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How a Heat Pump Is Different From an AC

If you know the basics about heat pumps, then you can probably explain one of the big differences between a heat pump and an air conditioner right away: a heat pump works as both a cooling system and a heating system, where an air conditioner only cools. 

However, air conditioners and heat pumps are similar in many ways. They both use refrigerant to work, condensing and evaporating it in two sets of coils, and they have similar components (compressor, blower fan, exhaust fan, condensate drainage) and similar configurations (an interior air handler and exterior cabinet). Outwardly, it’s difficult to tell the difference between them. But there obviously are differences—because a heat pump does two jobs where an AC does one.

So what makes an AC and heat pump different? We’ll take a closer look below.

Heat pumps can change the direction refrigerant flows

This is the big difference that separates a heat pump from an air conditioner. Refrigerant is the heat transfer medium that allows an AC and heat pump to absorb heat from one set of coils and release it in the other. In an air conditioner, refrigerant only moves in one direction: it leaves the compressor as a hot gas and travels to the outside coils, where the refrigerant condenses and releases heat outdoors. The refrigerant then moves indoors, passing through a pressure relief valve that causes its temperature to drop further and turn into a cold liquid. This liquid moves through the indoor coil where it absorbs heat and cools the air. It then returns to the condenser.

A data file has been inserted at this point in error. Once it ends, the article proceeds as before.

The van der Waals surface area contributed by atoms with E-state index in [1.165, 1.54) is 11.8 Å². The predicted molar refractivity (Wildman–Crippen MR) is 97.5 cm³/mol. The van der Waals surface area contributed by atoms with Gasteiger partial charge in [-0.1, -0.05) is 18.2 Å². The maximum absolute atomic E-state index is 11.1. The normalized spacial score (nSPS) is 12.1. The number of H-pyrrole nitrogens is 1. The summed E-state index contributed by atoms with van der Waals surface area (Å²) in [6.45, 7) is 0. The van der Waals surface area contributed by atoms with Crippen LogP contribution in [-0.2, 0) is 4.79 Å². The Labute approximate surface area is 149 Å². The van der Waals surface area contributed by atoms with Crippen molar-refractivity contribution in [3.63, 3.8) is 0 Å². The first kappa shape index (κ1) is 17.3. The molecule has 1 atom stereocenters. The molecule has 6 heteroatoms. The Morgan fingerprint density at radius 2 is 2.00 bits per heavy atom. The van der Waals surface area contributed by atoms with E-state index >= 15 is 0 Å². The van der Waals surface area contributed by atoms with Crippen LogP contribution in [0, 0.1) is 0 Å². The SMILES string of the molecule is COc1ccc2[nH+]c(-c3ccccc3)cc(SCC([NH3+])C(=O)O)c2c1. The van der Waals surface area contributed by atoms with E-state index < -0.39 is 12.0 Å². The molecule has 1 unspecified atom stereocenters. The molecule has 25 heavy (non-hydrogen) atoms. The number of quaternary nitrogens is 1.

Now imagine what happens if this process runs in reverse. The hot refrigerant would move first indoors and release heat from the coil, putting heat into the indoor air. The refrigerant would then move outdoors, changing into a cold liquid and absorbing heat through the outdoor coil before returning to the compressor. Essentially, switching the direction refrigerant moves causes the two sets of coils to swap jobs.

The key component necessary for a heat pump to change the direction of refrigerant flow is the reversing valve. This valve is located on the refrigerant line leaving the compressor, and depending on how it’s set it will send the refrigerant either to the outdoor coil (cooling mode) or indoor coil (heating mode). 

Other important differences

There are several other differences in heat pump and AC construction. During winter, a heat pump’s exterior coil will collect frost because of the water moisture that collects along its surface during evaporation. To remedy this, a heat pump has defrost controls. Periodically, the heat pump will change the direction of refrigerant flow so the coils give off heat and melt off the frost. It will then go back to normal heating mode. 

A heat pump uses less refrigerant in heating mode. To store the excess refrigerant, a heat pump has a part called the suction line accumulator. This also helps to prevent cold refrigerant from flowing backward into the compressor (slugging), which can cause the compressor to break. 

If you have any questions about heat pumps in Colorado Springs, CO, ask us!

Robbins Heating & Air Conditioning serves Colorado Springs and the surrounding area. Call us for heat pump service—installation, repair, replacement, maintenance.

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